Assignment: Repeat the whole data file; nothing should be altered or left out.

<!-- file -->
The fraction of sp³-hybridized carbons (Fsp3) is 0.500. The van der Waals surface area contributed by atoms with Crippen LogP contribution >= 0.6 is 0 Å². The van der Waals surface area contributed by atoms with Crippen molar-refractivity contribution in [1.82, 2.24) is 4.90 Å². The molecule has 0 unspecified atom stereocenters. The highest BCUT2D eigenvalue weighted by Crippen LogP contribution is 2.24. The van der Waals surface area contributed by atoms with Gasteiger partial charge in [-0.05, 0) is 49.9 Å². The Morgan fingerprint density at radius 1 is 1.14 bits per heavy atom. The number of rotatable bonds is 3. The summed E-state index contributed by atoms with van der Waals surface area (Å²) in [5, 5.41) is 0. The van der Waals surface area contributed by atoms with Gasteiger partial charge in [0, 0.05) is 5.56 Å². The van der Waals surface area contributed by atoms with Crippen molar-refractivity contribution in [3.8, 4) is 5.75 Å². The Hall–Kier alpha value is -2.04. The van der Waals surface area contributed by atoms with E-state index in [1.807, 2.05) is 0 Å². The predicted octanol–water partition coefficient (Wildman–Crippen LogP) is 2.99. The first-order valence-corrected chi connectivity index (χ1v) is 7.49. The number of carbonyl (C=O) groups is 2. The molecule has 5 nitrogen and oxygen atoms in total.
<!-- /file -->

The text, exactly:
The fraction of sp³-hybridized carbons (Fsp3) is 0.500. The van der Waals surface area contributed by atoms with Crippen LogP contribution >= 0.6 is 0 Å². The van der Waals surface area contributed by atoms with Crippen molar-refractivity contribution in [1.82, 2.24) is 4.90 Å². The molecule has 0 unspecified atom stereocenters. The highest BCUT2D eigenvalue weighted by Crippen LogP contribution is 2.24. The van der Waals surface area contributed by atoms with Gasteiger partial charge in [-0.05, 0) is 49.9 Å². The Morgan fingerprint density at radius 1 is 1.14 bits per heavy atom. The number of rotatable bonds is 3. The summed E-state index contributed by atoms with van der Waals surface area (Å²) in [5, 5.41) is 0. The van der Waals surface area contributed by atoms with Gasteiger partial charge in [0, 0.05) is 5.56 Å². The van der Waals surface area contributed by atoms with Crippen molar-refractivity contribution in [3.8, 4) is 5.75 Å². The Hall–Kier alpha value is -2.04. The van der Waals surface area contributed by atoms with E-state index in [1.807, 2.05) is 0 Å². The predicted octanol–water partition coefficient (Wildman–Crippen LogP) is 2.99. The first-order valence-corrected chi connectivity index (χ1v) is 7.49. The number of carbonyl (C=O) groups is 2. The molecule has 5 nitrogen and oxygen atoms in total.